As restaurants across the country grapple with surviving the crushing economic and social implications of the current pandemic, many are beginning to question what the role of the restaurant is when our society settles into a “new normal”. For some, that involves taking a step back and surveying the pre-pandemic landscape of their community.
The moment Irena Stein, owner of Alma Cocina Latina in Baltimore, MD, shut down on-site dining operations at the restaurant, she began catering for the food insecure populations of Baltimore. In partnership with Mera Kitchen Collective—an organization that hires refugees and immigrants for catering programs—and World Central Kitchen, Stein and her team began a Community Meals initiative that has since served over 50,000 balanced and nutritious meals to Baltimore residents. Many restaurants across the country began or participated in similar initiatives as a way to provide immediate relief from the pandemic. For Stein, a trained anthropologist and social worker from Venezuela, it was an opportunity to examine how restaurants can play a more consistent role in food justice for communities.
“I’m used to looking at society as a whole and where I stand in that and where our business stands in that,” says Stein. “We don’t want to do charity. Charity is great in times of crisis but this is an ongoing crisis,” she continues, referring to the fact that Baltimore has a high rate of food insecurity.
Stein began to develop a plan for how Alma Cocina Latina can play a committed role to help develop food policies and eradicate hunger in its surrounding communities. “It’s like taking the city’s reality into our restaurant and saying how is that going to pan out?” Stein explains. “What can we do to change the habits of malnutrition? What can we do about the fact that there is no access to good food in our own neighborhoods?”
To start, Stein managed to raise enough funds to hire her entire kitchen staff back at $15.75 an hour on a full-time basis to cook for both the community meals program as well as the restaurant. Every member of the kitchen staff is currently receiving training on food costs and nutrition. Each cook gets an opportunity to lead weekly tasks on a rotational basis, giving everyone involved equal voices and ownership of the system. “Our goal is to foster empowerment through this cooperative model,” Stein explains. “Since we began our partnership in March, we have watched our team members take ownership of the project, going from quiet prep cooks to creating menus and leading the kitchen team.” The objective for Stein is to create an environment where her staff only needs to hold one job and can come to work each day knowing they’re in a safe, democratic space.
In addition to the community meals program, Alma Cocina Latina is also offering patio dining. Stein is uncomfortable with the thought of potentially putting her team or customers at risk by launching indoor dining at the moment. Rather than reopen for service at 50% capacity, Stein decided to plan for an entirely new approach of social gastronomy, i.e. using food to drive social change. “There is a divide between what’s happening with food policy—the intellectual part of it and the practical part of it,” Stein explains. “I believe that if restaurants like ours get involved, we can go much faster in the opportunity to transform our city. This is where I want to go. This is an opportunity to change.”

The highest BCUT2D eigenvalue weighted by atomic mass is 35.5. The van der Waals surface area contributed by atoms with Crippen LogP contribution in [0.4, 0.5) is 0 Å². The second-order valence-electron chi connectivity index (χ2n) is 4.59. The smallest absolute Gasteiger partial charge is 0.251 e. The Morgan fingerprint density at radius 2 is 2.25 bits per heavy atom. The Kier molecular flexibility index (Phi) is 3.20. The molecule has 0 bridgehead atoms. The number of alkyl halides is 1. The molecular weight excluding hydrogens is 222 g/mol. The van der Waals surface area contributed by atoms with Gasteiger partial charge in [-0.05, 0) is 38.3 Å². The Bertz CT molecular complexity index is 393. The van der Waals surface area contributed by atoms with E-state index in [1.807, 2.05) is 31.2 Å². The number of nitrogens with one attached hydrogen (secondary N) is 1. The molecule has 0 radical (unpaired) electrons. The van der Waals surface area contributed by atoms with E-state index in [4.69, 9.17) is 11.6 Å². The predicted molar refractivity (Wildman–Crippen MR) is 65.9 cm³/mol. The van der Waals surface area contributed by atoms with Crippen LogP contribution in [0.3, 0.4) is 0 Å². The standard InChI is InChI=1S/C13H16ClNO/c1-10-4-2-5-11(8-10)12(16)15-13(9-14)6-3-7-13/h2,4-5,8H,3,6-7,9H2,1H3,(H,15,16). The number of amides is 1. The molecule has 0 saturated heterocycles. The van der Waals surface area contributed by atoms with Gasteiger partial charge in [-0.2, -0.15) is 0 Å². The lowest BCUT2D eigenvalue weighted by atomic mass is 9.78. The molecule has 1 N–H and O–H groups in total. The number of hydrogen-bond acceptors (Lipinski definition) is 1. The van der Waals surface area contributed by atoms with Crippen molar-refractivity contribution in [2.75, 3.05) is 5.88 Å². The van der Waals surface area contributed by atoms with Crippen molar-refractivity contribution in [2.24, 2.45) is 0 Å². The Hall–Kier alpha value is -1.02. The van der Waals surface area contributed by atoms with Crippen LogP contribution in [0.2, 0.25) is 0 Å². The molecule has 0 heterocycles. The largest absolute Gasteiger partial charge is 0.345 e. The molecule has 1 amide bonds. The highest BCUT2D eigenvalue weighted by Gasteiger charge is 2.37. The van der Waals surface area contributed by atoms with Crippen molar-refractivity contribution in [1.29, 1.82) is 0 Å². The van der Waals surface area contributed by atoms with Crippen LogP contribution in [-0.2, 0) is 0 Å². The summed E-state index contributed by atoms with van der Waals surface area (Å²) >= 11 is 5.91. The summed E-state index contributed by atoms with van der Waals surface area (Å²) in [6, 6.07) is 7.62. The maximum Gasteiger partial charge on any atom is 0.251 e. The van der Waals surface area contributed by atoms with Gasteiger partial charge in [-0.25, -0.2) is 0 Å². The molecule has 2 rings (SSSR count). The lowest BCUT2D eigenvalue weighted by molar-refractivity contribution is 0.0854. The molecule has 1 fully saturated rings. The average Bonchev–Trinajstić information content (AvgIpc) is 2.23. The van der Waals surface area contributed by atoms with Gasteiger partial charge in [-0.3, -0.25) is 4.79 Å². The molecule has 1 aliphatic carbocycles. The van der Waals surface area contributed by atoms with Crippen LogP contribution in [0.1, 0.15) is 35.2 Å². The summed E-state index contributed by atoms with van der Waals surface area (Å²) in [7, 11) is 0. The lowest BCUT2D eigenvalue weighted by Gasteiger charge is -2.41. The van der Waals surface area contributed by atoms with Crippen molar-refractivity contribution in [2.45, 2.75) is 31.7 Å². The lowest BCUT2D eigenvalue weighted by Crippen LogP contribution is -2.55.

For the past four months, Stein has been in conversation with policy makers and educators, trying to raise awareness and funding for this new model of restaurant while also pushing for better food redistribution systems so that farms and companies that have excess food products can either donate or sell at a lower cost to areas that are food apartheids. Her own team is currently using redistributed products, and budgeting each community meal at $10. A document detailing the project provides the following details on the decision to set that budget:
Existing programs that donate food to schools, senior facilities, etc, only have a budget around $2 to $6 per meal.
These budgets make it impossible to make good, quality balanced meals while also paying the staff a living wage and benefits. $10 per meal allows us to do so, without cutting corners on quality of meals and supporting our teams.
Our project is economically sustainable because at $10 a meal, we can create and deliver meals with a domino
of positive effects; it is socially sustainable because not only does the community on the receiving end benefit,
but it allows us to support our employees, growers and all of the actors in the food system. It is environmentally
sustainable because we encourage local production and a diet that is overall better for our planet.
Stein’s long-term goal is to transform Alma Cocina Latina into a permanent space for food education and food distribution while also functioning as restaurant that provides ready-made meals for takeaway, similar to a café or arepa bar. “Gastronomy in service of society,” Stein calls it. “When you are bridged together, there’s much more awareness, much more commitment, much more empathy, much more compassion, there’s much more understanding. All of that, that’s what I mean about changing the realities of the economy and the way people make business. I think that we have to go to that point. We do have to engage in that kind of future, we do.”
To learn more about Alma Cocina Latina’s social gastronomy efforts in partnership with Mera Kitchen Collective, please visit: https://www.mera.kitchen/foundation